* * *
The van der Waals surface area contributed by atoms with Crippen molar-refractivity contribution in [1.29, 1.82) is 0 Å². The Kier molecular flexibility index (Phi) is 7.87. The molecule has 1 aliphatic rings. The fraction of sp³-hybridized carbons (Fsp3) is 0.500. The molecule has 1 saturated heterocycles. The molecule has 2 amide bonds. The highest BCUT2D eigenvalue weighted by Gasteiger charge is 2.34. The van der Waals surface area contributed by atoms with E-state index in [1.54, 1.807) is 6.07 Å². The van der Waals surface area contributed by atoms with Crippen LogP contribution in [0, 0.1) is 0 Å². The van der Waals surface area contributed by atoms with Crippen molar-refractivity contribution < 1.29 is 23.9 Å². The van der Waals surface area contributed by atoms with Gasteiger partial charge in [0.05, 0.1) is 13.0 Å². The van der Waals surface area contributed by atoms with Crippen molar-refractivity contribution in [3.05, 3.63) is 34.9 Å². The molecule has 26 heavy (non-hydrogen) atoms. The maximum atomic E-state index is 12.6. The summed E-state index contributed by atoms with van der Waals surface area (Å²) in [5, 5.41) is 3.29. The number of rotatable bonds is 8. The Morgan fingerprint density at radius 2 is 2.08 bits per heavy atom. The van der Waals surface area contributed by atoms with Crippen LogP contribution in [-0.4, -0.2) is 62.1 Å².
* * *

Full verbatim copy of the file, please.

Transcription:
The van der Waals surface area contributed by atoms with Crippen molar-refractivity contribution in [1.29, 1.82) is 0 Å². The Kier molecular flexibility index (Phi) is 7.87. The molecule has 1 aliphatic rings. The fraction of sp³-hybridized carbons (Fsp3) is 0.500. The molecule has 1 saturated heterocycles. The molecule has 2 amide bonds. The highest BCUT2D eigenvalue weighted by Gasteiger charge is 2.34. The van der Waals surface area contributed by atoms with E-state index in [1.54, 1.807) is 6.07 Å². The van der Waals surface area contributed by atoms with Crippen LogP contribution in [0, 0.1) is 0 Å². The van der Waals surface area contributed by atoms with Crippen molar-refractivity contribution < 1.29 is 23.9 Å². The van der Waals surface area contributed by atoms with Gasteiger partial charge in [0.05, 0.1) is 13.0 Å². The van der Waals surface area contributed by atoms with Crippen molar-refractivity contribution in [3.05, 3.63) is 34.9 Å². The molecule has 26 heavy (non-hydrogen) atoms. The maximum atomic E-state index is 12.6. The summed E-state index contributed by atoms with van der Waals surface area (Å²) in [5, 5.41) is 3.29. The number of rotatable bonds is 8. The Morgan fingerprint density at radius 2 is 2.08 bits per heavy atom. The van der Waals surface area contributed by atoms with Crippen LogP contribution in [-0.4, -0.2) is 62.1 Å².